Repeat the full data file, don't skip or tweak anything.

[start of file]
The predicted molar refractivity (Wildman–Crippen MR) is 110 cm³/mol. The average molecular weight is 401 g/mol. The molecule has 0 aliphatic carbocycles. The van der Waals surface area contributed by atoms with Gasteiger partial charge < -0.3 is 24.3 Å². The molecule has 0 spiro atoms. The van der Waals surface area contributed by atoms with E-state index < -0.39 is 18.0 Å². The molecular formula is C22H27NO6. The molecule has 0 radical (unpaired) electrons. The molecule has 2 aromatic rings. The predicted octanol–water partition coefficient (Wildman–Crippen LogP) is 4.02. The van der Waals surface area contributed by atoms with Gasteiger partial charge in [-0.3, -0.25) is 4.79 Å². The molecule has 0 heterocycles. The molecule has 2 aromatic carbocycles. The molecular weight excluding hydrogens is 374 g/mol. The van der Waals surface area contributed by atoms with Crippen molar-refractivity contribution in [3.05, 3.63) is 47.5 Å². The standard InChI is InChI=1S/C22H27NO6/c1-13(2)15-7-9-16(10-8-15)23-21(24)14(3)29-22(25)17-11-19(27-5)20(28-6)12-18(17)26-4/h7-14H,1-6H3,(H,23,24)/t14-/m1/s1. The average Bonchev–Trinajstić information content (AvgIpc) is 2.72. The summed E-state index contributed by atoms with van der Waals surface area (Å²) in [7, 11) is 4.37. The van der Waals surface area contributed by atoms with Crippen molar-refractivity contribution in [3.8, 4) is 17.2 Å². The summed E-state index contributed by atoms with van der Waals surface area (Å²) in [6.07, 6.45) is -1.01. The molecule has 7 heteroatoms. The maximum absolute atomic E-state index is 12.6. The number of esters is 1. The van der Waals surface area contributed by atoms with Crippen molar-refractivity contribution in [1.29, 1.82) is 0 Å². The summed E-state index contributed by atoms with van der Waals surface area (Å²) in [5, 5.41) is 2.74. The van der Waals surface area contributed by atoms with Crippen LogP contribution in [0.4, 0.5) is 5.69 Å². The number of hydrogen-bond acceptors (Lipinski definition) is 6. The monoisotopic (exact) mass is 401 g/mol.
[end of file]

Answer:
The predicted molar refractivity (Wildman–Crippen MR) is 110 cm³/mol. The average molecular weight is 401 g/mol. The molecule has 0 aliphatic carbocycles. The van der Waals surface area contributed by atoms with Gasteiger partial charge < -0.3 is 24.3 Å². The molecule has 0 spiro atoms. The van der Waals surface area contributed by atoms with E-state index < -0.39 is 18.0 Å². The molecular formula is C22H27NO6. The molecule has 0 radical (unpaired) electrons. The molecule has 2 aromatic rings. The predicted octanol–water partition coefficient (Wildman–Crippen LogP) is 4.02. The van der Waals surface area contributed by atoms with Gasteiger partial charge in [-0.3, -0.25) is 4.79 Å². The molecule has 0 heterocycles. The molecule has 2 aromatic carbocycles. The molecular weight excluding hydrogens is 374 g/mol. The van der Waals surface area contributed by atoms with Crippen molar-refractivity contribution in [3.05, 3.63) is 47.5 Å². The standard InChI is InChI=1S/C22H27NO6/c1-13(2)15-7-9-16(10-8-15)23-21(24)14(3)29-22(25)17-11-19(27-5)20(28-6)12-18(17)26-4/h7-14H,1-6H3,(H,23,24)/t14-/m1/s1. The average Bonchev–Trinajstić information content (AvgIpc) is 2.72. The summed E-state index contributed by atoms with van der Waals surface area (Å²) in [7, 11) is 4.37. The van der Waals surface area contributed by atoms with Crippen molar-refractivity contribution in [3.8, 4) is 17.2 Å². The summed E-state index contributed by atoms with van der Waals surface area (Å²) in [6.07, 6.45) is -1.01. The molecule has 7 heteroatoms. The maximum absolute atomic E-state index is 12.6. The number of esters is 1. The van der Waals surface area contributed by atoms with Crippen molar-refractivity contribution in [1.29, 1.82) is 0 Å². The summed E-state index contributed by atoms with van der Waals surface area (Å²) in [5, 5.41) is 2.74. The van der Waals surface area contributed by atoms with Crippen LogP contribution in [0.4, 0.5) is 5.69 Å². The number of hydrogen-bond acceptors (Lipinski definition) is 6. The monoisotopic (exact) mass is 401 g/mol.